1 Corinthians 1:18–25 - For the word of the cross is foolishness to those who are perishing, but to us who are being saved it is the power of God. 19 For it is written, “I WILL DESTROY THE WISDOM OF THE WISE, AND THE CLEVERNESS OF THE CLEVER I WILL SET ASIDE.” 20 Where is the wise man? Where is the scribe? Where is the debater of this age? Has not God made foolish the wisdom of the world? . . . 30 But by His doing you are in Christ Jesus, who became to us wisdom from God, and righteousness and sanctification, and redemption, 31 so that, just as it is written, “LET HIM WHO BOASTS, BOAST IN THE LORD.”
The Word of the Cross (vv 18-19) - This short series will focus on the cross of Christ. The Triune God’s plan of redemption required the Son to take on a fallen human form, and the just curse of sin and death. Through the “deeper magic” of the cross, sin and death were overcome for all united to Him. In this passage Paul makes the cross the fundament divide of humanity. “The word of the cross is discriminating. It is a revelatory event that divides humanity into two groups. In this respect it has an eschatological function” (Sacra). While he refers to the categories of Jew and Gentile, he makes a more fundament contrast: apollymenoi, “those who are perishing” and so¯zomenoi, “us who are being saved” (1:18). Those being saved see the cross as fundamental, rather than human wisdom. “Roman society was built around power and status . . . . Associating power with a crucified man—the epitome of weakness—thus made no more sense to ancients than it does to modern people outside Christ” (Keener). Thus, the cross-message is the power of God. “Paul wanted to be sure their faith would not rest on men’s wisdom, but on God’s power” (BKC).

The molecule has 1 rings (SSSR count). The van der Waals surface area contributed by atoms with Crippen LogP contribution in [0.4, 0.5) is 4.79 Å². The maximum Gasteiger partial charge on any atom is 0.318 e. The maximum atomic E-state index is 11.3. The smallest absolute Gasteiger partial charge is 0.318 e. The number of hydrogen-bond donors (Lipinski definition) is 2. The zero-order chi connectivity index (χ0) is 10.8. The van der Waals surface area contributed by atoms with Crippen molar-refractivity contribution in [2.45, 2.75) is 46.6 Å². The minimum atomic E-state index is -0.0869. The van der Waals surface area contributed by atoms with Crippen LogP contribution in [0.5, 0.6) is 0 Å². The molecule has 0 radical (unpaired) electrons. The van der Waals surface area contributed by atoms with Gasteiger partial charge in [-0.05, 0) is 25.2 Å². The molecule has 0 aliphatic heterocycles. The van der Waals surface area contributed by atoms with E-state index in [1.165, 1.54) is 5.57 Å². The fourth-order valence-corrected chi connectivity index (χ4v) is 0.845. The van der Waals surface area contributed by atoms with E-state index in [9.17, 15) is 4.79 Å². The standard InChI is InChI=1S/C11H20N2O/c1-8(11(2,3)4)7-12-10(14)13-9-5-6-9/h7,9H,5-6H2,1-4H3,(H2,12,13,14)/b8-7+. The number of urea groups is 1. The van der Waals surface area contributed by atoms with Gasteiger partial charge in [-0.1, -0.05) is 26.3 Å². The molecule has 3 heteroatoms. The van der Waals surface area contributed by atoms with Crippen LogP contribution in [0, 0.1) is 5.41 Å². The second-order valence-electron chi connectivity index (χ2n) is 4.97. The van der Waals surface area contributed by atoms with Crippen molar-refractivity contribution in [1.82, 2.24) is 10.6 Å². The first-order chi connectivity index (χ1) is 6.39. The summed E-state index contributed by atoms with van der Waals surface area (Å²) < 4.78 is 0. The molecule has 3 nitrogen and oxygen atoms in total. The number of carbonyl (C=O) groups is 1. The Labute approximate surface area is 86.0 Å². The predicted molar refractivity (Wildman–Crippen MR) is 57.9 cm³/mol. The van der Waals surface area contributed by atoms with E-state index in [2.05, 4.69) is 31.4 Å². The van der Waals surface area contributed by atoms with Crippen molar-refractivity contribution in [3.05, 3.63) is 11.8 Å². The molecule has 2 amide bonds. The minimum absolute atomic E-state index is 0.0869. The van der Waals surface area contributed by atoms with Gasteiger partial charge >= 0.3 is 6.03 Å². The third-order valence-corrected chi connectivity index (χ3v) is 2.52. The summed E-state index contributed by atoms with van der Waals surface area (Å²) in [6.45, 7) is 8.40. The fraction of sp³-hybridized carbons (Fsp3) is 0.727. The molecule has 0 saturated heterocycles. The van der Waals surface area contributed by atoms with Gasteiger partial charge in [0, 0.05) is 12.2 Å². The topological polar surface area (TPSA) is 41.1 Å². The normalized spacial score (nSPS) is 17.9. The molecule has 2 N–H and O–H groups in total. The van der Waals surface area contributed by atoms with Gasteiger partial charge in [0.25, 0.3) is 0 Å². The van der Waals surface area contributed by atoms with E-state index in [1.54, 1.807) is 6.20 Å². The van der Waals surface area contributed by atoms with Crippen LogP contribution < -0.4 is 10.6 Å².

The Wisdom of the World (vv 20-25) - In the section section of the passage, Paul deepens the contrast of human wisdom/rhetoric with the cross. “God has not simply disregarded this wisdom or shown it to be foolish; he has made it foolish” (Morris). Paul develops these themes for several chapters to address their divisions around personalities (Paul, Peter, Apollos, etc. 1:12, 3:4ff). “The Corinthians . . . are competing for status. Wisdom and its cultured speech earned status in the culture of Paul’s time” (NIB). While Jews and Greeks seek something in contrast to the humility of the cross, the “demand for power and the pursuit of wisdom” are ”the basic idolatries of our fallen world” (Fee, cited in NAC). God’s “foolishness” in the cross is greater than the wisdom of men because through it God can be known (v25). “In spite of the highly sophisticated discussion of natural theology by the Stoics and Epicureans on ‘the nature of the gods’, that intellectual world did not know God” (NBC).
The Calling of Believers (vv 26-31) - “The called” (v 26) are in Christ “by His doing” (v 30) and not because of their social or intellectual status. Paul distinguishes the “low-born” from the “high-born” in the phrases “not many wise,” “many mighty,” or “many noble” of the Corinthians. The terms denote ”the educated, the influential, the people of [a] distinguished family” (Hermeneia). Union with Christ through the word of the cross, brings “wisdom,” “righteousness” “sanctification, and redemption.” In other words, all that is truly sought for through human power and wisdom is granted by faith in Christ. “Now the righteousness wherewith we are justified is perfect, but not inherent” (Hooker cited in JFB). In this context, righteousness means “the state of having been justified” (Edwards cited in Morris). Paul concludes with a reference to Jeremiah 9:23ff, “Thus says the LORD, “Let not a wise man boast of his wisdom, and let not the mighty man boast of his might, let not a rich man boast of his riches; 24 but let him who boasts boast of this, that he understands and knows Me, that I am the LORD who exercises lovingkindness, justice and righteousness on earth; for I delight in these things,” declares the LORD.”